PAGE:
H&M Group is fined a record amount of 35 million euros for violating GDPR rules: the fashion player is alleged to have illegally stored private data on employees in Germany.
Holiday stories and family issues
In a H&M service centre in Nuremberg, Germany, the management kept an eye on hundreds of employees too closely. This is the verdict of the German data protection authority, which is imposing a historical fine of 35 million euros on the Swedish fashion group for unlawfully mapping employees' private lives.
Since at least 2014, details of staff's private lives have been extensively recorded, according to the watchdog. Employees who returned from holidays or sick leave had to talk to the team leaders. After these talks, in many cases illnesses and diagnoses were recorded on top of the actual holiday experiences of the employees, Forbes reported.
Some team leaders also fished into the private lives of their employees in conversations, ranging from fairly innocent details to family issues and beliefs, after which all the information was stored. The practice came to light in October 2019, when all the data was visible to everyone for several hours due to a configuration error.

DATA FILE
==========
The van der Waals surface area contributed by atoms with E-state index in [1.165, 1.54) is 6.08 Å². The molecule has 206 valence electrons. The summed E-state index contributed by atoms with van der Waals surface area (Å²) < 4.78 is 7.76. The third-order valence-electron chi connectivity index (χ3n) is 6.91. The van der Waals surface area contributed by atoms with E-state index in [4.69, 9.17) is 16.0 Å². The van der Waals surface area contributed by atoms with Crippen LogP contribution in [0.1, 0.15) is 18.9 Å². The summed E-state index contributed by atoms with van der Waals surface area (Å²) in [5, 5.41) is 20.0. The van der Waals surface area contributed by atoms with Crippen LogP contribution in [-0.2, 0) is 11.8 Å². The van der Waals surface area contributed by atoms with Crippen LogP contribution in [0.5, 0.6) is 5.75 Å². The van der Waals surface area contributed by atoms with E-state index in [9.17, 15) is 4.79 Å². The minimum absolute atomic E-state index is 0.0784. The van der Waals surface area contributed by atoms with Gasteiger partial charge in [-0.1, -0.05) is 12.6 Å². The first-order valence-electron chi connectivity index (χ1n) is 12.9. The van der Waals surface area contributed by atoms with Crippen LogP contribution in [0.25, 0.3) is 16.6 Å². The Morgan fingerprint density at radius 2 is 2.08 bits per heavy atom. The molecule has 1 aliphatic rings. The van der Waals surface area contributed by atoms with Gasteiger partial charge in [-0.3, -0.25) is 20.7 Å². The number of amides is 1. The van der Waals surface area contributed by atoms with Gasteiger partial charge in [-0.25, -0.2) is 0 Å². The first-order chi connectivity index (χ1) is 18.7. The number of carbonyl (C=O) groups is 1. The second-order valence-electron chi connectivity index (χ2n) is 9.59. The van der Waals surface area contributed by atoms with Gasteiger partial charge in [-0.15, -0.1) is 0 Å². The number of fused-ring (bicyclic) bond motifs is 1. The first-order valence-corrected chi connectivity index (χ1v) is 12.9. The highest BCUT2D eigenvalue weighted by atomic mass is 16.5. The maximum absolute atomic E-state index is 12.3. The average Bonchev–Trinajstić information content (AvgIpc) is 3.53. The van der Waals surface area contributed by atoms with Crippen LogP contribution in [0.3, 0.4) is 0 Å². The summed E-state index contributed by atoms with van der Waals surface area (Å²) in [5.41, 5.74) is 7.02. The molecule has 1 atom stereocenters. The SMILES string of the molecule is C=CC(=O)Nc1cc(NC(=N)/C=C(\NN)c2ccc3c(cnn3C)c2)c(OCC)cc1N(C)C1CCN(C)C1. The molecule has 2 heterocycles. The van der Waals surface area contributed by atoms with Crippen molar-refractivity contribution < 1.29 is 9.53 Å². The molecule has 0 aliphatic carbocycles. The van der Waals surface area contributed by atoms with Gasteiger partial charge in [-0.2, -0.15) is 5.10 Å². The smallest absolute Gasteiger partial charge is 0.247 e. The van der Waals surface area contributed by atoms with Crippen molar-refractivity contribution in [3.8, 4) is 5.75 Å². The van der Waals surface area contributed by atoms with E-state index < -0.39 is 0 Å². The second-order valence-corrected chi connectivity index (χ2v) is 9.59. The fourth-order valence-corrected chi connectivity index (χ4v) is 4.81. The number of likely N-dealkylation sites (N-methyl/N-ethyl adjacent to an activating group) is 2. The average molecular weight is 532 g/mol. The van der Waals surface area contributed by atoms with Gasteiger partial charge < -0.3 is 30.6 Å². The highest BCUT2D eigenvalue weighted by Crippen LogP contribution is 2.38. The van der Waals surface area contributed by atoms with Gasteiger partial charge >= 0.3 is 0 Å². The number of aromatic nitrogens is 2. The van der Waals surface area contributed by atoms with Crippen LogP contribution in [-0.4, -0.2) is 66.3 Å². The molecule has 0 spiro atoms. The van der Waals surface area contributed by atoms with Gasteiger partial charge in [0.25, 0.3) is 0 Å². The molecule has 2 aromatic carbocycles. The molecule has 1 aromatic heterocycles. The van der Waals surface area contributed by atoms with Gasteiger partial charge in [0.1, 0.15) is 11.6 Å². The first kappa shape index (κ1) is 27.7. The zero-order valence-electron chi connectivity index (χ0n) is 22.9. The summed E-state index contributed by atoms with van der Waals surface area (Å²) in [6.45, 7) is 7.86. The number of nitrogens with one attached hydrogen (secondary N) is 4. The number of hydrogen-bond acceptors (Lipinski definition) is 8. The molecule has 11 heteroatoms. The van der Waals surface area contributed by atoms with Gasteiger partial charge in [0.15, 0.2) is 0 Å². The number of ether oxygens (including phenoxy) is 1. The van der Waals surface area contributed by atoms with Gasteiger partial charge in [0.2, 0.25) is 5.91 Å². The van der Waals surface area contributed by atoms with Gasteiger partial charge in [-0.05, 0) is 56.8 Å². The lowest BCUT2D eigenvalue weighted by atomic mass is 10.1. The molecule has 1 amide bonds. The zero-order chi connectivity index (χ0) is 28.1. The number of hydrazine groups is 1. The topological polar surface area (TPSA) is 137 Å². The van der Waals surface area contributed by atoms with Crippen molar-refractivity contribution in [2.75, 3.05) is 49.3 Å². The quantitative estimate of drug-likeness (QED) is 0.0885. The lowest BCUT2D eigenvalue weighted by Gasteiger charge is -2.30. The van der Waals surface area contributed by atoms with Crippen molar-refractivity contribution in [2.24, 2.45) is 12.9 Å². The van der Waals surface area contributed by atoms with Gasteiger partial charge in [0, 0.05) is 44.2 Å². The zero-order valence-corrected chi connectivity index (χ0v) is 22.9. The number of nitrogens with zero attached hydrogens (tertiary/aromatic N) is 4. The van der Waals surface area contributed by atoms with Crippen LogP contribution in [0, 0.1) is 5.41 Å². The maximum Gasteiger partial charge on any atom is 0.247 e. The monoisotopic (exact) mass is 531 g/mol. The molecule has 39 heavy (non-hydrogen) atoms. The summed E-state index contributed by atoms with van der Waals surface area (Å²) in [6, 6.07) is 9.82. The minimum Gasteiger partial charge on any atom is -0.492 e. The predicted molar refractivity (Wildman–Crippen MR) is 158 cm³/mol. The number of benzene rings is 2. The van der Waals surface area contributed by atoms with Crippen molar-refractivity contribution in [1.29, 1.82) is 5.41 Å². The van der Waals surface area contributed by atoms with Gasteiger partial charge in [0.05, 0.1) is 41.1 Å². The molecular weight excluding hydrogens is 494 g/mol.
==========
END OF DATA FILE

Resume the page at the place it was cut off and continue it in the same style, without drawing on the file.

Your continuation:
To give an example
The conviction is part of European GDPR legislation, which entered into force in 2018. It is the highest GDPR fine ever in Germany and the second highest in the whole of Europe. Only Google was punished even more severely last year in France with a fine of 50 million euros. However, with the conviction, the court wants to set an example for other companies.
H&M claims to take full responsibility and wants to apologise "without reservation" to the employees of the service centre. The incident revealed practices that were not in accordance with the guidelines and instructions, according to the clothing giant. The retailer commits to a comprehensive action plan to improve internal audit practices and train managers.